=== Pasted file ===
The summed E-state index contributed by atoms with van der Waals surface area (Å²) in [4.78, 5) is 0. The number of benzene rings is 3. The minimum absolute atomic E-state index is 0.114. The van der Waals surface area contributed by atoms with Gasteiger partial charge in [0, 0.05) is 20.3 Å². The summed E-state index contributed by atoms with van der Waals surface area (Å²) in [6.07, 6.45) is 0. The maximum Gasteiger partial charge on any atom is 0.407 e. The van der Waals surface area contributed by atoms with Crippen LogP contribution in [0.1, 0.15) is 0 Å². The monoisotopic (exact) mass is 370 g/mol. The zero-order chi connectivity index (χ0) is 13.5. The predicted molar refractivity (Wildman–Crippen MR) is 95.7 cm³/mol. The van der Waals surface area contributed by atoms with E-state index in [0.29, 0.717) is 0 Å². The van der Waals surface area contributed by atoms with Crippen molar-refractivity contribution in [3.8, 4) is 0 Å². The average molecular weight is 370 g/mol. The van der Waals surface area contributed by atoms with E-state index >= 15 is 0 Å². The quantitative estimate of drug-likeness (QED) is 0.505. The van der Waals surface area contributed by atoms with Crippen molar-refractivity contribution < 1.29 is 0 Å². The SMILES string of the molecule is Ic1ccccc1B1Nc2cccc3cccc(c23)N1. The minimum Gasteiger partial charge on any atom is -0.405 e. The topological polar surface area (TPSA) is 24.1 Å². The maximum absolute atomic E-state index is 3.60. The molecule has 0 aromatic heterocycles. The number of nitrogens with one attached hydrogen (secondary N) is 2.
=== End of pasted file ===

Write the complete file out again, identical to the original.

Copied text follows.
The summed E-state index contributed by atoms with van der Waals surface area (Å²) in [4.78, 5) is 0. The number of benzene rings is 3. The minimum absolute atomic E-state index is 0.114. The van der Waals surface area contributed by atoms with Gasteiger partial charge in [0, 0.05) is 20.3 Å². The summed E-state index contributed by atoms with van der Waals surface area (Å²) in [6.07, 6.45) is 0. The maximum Gasteiger partial charge on any atom is 0.407 e. The van der Waals surface area contributed by atoms with Crippen LogP contribution in [0.1, 0.15) is 0 Å². The monoisotopic (exact) mass is 370 g/mol. The zero-order chi connectivity index (χ0) is 13.5. The predicted molar refractivity (Wildman–Crippen MR) is 95.7 cm³/mol. The van der Waals surface area contributed by atoms with E-state index in [0.29, 0.717) is 0 Å². The van der Waals surface area contributed by atoms with Crippen molar-refractivity contribution in [3.8, 4) is 0 Å². The average molecular weight is 370 g/mol. The van der Waals surface area contributed by atoms with E-state index >= 15 is 0 Å². The quantitative estimate of drug-likeness (QED) is 0.505. The van der Waals surface area contributed by atoms with Crippen molar-refractivity contribution < 1.29 is 0 Å². The SMILES string of the molecule is Ic1ccccc1B1Nc2cccc3cccc(c23)N1. The minimum Gasteiger partial charge on any atom is -0.405 e. The topological polar surface area (TPSA) is 24.1 Å². The maximum absolute atomic E-state index is 3.60. The molecule has 0 aromatic heterocycles. The number of nitrogens with one attached hydrogen (secondary N) is 2.